Field Dependence of Optical Properties in Quantum Well Heterostructures Within the Wentzel, Kramers, and Brillouin Approximation

Description: This dissertation is a theoretical treatment of the electric field dependence of optical properties such as Quantum Confined Stark (QCS) shifts, Photoluminescence Quenching (PLQ), and Excitonic Mixing in quantum well heterostructures. The reduced spatial dimensionality in heterostructures greatly enhances these optical properties, more than in three dimensional semiconductors. Charge presence in the quantum well from doping causes the potential to bend and deviate from the ideal square well potential. A potential bending that varies as the square of distance measured from the heterostructure interfaces is derived self-consistently. This potential is used to solve the time-independent Schrodinger equation for bound state energies and wave functions within the framework of the Wentzel, Kramers, and Brillouin (WKB) approximation. The theoretical results obtained from the WKB approximation are limited to wide gap semiconductors with large split off bands such as gallium arsenide-gallium aluminum arsenide and indium gallium arsenide—indium phosphide. Quantum wells with finite confinement heights give rise to an energy dependent WKB phase. External electric and magnetic fields are incorporated into the theory for two different geometries. For electric fields applied perpendicular to the heterostructure multilayers, QCS shifts and PLQ are found to be in excellent agreement with the WKB calculations. Orthogonality between electrons and holes gives rise to interband mixing in the presence of an external electric field. On the contrary, intraband mixing between light and heavy holes is not sufficiently accounted for in the WKB approximation.
Date: August 1989
Creator: Wallace, Andrew B.
Partner: UNT Libraries

Do the Defects Make It Work? Defect Engineering in Pi-Conjugated Polymers and Their Solar Cells: Preprint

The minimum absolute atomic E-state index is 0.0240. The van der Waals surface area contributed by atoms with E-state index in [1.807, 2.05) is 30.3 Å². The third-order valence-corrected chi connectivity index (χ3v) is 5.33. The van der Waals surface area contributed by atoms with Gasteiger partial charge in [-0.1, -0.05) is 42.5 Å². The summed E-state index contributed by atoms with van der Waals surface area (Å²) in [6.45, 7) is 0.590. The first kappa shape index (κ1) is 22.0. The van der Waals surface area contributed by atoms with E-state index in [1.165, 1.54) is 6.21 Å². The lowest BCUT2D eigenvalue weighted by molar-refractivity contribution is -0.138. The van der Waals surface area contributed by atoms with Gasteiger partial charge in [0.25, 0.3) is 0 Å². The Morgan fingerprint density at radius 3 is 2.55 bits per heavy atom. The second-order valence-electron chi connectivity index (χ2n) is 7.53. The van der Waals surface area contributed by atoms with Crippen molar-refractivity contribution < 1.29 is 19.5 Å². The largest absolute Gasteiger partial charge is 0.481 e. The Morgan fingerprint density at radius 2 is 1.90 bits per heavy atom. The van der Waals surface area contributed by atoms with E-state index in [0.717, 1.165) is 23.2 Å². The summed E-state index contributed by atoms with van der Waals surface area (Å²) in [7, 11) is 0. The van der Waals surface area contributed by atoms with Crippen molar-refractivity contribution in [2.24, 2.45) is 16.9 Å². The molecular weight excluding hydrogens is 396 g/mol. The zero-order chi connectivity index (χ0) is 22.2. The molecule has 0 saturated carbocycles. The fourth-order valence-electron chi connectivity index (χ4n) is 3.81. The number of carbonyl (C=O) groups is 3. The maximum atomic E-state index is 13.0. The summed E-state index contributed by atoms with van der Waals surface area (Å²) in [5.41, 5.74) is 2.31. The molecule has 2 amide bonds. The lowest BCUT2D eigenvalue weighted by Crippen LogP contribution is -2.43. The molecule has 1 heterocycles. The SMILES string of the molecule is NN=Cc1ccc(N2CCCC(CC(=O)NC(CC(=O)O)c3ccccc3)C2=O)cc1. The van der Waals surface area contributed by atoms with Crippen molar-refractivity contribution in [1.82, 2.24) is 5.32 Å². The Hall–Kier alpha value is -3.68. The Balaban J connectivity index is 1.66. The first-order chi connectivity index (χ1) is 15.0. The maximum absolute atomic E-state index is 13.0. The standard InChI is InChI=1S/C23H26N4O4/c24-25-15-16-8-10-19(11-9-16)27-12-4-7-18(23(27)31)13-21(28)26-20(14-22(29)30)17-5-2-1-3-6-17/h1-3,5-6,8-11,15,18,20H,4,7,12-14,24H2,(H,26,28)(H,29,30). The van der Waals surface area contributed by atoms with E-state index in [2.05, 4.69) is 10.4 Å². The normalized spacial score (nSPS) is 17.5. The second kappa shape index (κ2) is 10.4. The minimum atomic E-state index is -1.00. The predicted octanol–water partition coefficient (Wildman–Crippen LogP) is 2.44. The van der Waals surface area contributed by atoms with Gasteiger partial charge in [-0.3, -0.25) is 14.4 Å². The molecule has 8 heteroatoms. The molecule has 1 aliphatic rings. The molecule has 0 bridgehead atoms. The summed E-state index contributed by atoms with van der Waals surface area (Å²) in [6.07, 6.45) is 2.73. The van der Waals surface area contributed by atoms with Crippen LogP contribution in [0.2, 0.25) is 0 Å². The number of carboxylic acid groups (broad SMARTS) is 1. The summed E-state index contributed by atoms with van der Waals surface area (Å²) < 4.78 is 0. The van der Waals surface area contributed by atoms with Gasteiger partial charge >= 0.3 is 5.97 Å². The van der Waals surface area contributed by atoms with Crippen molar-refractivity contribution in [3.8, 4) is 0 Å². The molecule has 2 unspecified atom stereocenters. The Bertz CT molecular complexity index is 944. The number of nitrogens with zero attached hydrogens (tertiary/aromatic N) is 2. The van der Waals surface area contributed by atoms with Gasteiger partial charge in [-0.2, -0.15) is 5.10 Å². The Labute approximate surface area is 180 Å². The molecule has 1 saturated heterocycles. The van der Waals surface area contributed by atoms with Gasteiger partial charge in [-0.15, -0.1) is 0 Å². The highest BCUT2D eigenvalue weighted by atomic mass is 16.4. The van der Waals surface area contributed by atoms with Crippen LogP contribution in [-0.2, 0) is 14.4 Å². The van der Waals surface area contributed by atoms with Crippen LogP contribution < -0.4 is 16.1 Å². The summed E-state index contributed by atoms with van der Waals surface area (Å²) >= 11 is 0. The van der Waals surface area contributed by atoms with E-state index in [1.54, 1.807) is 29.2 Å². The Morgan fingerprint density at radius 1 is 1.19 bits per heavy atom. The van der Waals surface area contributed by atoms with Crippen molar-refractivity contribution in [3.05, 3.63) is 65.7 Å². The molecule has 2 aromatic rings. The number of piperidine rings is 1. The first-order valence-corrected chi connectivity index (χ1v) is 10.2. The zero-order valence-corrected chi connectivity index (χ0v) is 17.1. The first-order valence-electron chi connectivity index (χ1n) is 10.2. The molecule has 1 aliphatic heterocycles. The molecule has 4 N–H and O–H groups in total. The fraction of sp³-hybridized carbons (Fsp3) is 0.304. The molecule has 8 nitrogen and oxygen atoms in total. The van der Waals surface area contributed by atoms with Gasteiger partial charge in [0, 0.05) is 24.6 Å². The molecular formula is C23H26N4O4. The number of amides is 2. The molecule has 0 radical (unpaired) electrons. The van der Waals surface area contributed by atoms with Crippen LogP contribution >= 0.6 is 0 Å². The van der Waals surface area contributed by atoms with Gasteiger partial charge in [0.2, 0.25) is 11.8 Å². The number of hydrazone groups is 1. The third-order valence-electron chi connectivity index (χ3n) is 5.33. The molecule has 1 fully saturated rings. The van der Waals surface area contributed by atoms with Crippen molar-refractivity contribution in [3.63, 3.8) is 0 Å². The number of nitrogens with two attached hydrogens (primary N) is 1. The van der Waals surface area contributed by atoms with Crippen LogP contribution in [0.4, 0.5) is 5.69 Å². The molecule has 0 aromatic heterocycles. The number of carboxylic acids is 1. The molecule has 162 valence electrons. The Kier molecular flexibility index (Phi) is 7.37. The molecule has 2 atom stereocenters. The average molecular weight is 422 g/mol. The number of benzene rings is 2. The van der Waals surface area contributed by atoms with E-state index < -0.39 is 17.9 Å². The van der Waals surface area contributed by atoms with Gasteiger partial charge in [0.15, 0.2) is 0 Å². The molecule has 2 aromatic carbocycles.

Description: The charged defect density in common pi-conjugated polymers such as poly(3-hexylthiophene), P3HT, is around 1018 cm-3. Despite, or perhaps because of, this huge defect density, bulk heterojunction solar cells made from these polymers and a C60 derivative such as PCBM exhibit some of the highest efficiencies (~5%) yet obtained in solid state organic photovoltaic cells. We discuss defects in molecular organic semiconductors and in pi-conjugated polymers. These defects can be grouped in two categories, covalent and noncovalent. Somewhat analogous to treating amorphous silicon with hydrogen, we introduce chemical methods to modify the density and charge of the covalent defects in P3HT by treating it with electrophiles such as dimethyl sulfate and nucleophiles such as sodium methoxide. The effects of these treatments on the electrical and photovoltaic properties and stability of organic PV cells is discussed in terms of the change in the number and chemical properties of the defects. Finally, we address the question of whether the efficiency of OPV cells requires the presence of these defects which function as adventitious p-type dopants. Their presence relieves the resistance limitations usually encountered in cleaner organic semiconductors and can create built-in electric fields at junctions.
Date: May 1, 2008
Creator: Wang, D.; Reese, M.; N., Kopidakis & Gregg, B. A.
Partner: UNT Libraries Government Documents Department